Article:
The first definitive eyewitness account of the combat in Vietnam, this unforgettable, vividly-illustrated report records the story of the 14, 000 Americans fighting in a new kind of war. Written by one of the most knowledgeable and experienced of America's war correspondents, Vietnam Diary shows how we developed new techniques for resisting wily guerrilla forces. Roaming the whole of war-torn Vietnam, Tregaskis takes his readers on the tense U.S. missionsawith the Marine helicopters and the Army HU1B's (Hueys); with the ground pounders on the embattled Delta area, the fiercest battlefield of Vietnam; then to the Special Forces, men chosen for the job of training Montagnard troops to resist Communists in the high jungles. Mr. Tregaskis tells the stirring human story of American fighting men deeply committed to their jobsathe Captain who says: qYou have to feel that it's a personal problemathat if they go under, we go underq; the wounded American advisor who deserted the hospital to rejoin his unit; the father of five killed on his first mission the day before Christmas; the advisor who wouldn't take leave because he loved his wife and feared he would go astray in Saigon. And the dramatic battle reports cover the massive efforts of the Vietnamese troops to whom the Americans are leaders and advisors. An authority on the wars against communism in Asia, Tregaskis has reported extensively on the Chinese Civil War, Korea, and the guerrilla wars in Indochina, Malaya, and Indonesia. He was the winner of the George Polk Award in 1964 for reporting under hazardous conditions.Failing that, they could make self-inflating air mattresses for the recruits in basic training. aquot;Theya#39;re too tired to blow up ... He wasna#39;t getting the reaction he wanted, evidently: Only a few nervous throat-clearings followed his sardonic instructions.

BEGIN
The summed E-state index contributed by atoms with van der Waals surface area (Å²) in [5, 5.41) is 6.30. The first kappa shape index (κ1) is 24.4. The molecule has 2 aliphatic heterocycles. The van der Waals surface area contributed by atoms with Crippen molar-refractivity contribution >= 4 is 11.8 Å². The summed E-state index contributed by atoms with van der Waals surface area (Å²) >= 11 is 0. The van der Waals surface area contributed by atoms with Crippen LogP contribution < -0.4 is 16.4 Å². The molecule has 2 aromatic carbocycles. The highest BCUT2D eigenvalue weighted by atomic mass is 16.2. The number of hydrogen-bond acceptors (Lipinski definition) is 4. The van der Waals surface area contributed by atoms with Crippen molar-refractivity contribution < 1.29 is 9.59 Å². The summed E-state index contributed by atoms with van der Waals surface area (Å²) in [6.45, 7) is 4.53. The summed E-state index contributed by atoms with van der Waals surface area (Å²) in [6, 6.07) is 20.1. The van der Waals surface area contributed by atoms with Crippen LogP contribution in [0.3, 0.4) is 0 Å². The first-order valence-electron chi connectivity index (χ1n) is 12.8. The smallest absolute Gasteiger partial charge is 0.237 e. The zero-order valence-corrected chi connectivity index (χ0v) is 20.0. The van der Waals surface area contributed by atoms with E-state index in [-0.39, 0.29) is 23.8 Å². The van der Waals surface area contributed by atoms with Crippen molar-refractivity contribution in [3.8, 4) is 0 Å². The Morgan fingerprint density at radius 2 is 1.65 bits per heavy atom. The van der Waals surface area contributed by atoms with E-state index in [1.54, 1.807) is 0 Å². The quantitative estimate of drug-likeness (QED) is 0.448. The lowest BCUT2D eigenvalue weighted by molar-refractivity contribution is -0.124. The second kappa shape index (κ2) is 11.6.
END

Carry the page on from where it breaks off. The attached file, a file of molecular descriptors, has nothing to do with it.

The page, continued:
|Publisher||:||iUniverse - 2000-04-01|